Son of Edward and Catherine Jones, b. 24 July 1824 at Y Foty, his grandfather's farm in the hills between Llandderfel and Bethel, Mer. His parents moved to Tan-y-ffordd, a cottage near Llandderfel. In due course he left his home to look for work and, after a great deal of wandering, was employed by the firm of J. F. and H. Roberts [see Roberts of Mynydd-y-gof ], Manchester, as a traveller, his territory covering Staffordshire, part of the Midlands, and North Wales as far south as Aberystwyth. He was a lay preacher among the Baptists and was a contributor to their periodicals, Y Tyst Apostolaidd and Y Greal.
In Manchester a literary society consisting of four persons — Creuddynfab (William Williams, 1814 - 1869, Ceiriog, Idris Fychan (John Jones, 1825 - 1887), and Robert Jones — was formed; Robert Jones insisted that they should all have Welsh surnames and added ‘Derfel’ to his own. He won prizes at the eisteddfodau for his poems in the classical metres. He also sent to the Amserau parts of a poem dealing with the 1847 reports of the commissioners of enquiry into the state of education in Wales; publication was withheld and he, thereupon, published the entire poem under the title Brad y Llyfrau Gleision (The Treachery of the Blue Books), 1854. In 1864 he published Traethodau ac Areithiau in which he pleaded for a university for Wales, a Welsh daily paper, a national library, village libraries, a national museum, a school of arts and crafts, and an observatory. This book makes it clear that he was one of the leaders of the national movement in the 19th century.
He abandoned religion and, under the influence of Robert Owen's books, became a socialist and rationalist. R. J. Derfel was one of those who, in 1890, started the Manchester and District Fabian Society. Between 1889 and 1904 he wrote in English many pamphlets and songs on socialism from which it was clear that he was more of an Owenite than a Fabian. Between 1892 and 1903 he published a series of letters and articles on socialism in Y Cymro and Llais Llafur — the first articles on socialism to appear in Welsh; in these he sought to reconcile his socialism with Christianity and nationalism. Later he came under the influence of the secularist movement, more especially as this was interpreted in the works of Holyoake and Bradlaugh, and contributed a number of articles to the Freethinker and other secularist and agnostic periodicals.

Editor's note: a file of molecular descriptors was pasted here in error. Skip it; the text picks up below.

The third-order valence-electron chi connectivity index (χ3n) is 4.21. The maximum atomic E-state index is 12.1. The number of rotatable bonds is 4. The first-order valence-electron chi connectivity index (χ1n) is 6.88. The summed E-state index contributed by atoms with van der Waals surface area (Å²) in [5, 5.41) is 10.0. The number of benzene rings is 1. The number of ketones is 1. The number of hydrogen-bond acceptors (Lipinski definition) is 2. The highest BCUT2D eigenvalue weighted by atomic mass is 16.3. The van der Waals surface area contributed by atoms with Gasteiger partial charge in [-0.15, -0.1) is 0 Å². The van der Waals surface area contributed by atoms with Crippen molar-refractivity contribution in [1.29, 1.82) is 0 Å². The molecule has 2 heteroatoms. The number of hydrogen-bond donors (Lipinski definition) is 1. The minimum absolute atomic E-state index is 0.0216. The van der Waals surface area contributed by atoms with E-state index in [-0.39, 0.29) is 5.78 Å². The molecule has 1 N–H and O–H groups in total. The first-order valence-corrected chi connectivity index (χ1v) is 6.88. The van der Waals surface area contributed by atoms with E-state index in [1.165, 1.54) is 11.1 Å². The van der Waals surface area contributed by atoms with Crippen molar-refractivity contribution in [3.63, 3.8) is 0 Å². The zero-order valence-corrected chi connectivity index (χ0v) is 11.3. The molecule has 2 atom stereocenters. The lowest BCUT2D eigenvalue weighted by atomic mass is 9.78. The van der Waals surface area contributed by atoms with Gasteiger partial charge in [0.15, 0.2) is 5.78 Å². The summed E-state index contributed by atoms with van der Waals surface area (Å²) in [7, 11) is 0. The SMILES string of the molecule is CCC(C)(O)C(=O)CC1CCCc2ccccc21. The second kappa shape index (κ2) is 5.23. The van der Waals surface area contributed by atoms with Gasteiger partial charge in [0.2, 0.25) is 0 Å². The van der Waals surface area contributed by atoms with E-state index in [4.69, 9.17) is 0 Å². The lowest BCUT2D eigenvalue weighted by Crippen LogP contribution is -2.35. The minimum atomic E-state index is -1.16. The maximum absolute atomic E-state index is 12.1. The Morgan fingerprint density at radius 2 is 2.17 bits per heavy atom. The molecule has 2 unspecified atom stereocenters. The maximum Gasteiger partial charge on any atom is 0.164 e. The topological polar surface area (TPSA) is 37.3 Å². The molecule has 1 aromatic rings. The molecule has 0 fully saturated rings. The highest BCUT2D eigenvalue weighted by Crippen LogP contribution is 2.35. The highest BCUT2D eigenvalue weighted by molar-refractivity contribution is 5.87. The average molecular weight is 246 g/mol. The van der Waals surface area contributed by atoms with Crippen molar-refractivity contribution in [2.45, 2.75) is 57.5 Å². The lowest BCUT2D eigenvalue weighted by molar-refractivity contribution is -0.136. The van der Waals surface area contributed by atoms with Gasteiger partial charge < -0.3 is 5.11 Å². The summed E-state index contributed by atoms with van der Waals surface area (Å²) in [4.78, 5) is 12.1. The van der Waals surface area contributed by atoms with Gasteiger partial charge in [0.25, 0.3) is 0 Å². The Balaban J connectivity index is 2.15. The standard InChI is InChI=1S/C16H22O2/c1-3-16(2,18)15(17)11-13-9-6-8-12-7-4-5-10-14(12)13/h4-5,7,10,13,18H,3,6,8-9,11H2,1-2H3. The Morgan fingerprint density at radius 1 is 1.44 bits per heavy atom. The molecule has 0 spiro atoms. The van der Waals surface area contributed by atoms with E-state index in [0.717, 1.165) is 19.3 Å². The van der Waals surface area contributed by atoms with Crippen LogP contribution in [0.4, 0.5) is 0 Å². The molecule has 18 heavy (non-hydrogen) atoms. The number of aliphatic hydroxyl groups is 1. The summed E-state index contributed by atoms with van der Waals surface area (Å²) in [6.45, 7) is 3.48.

When he gave up preaching, about 1865, he bought with his savings a Welsh bookshop in Manchester which had attached to it a printing press and it was from this press that he published some of his English pamphlets on socialism, and also ‘Derfel's School Series,’ annotated English poems on Llywelyn the Last and others, with short extracts from Scott, Coleridge, etc.; but this venture soon came to an end. He died 17 December 1905, and was cremated.
Published date: 1959
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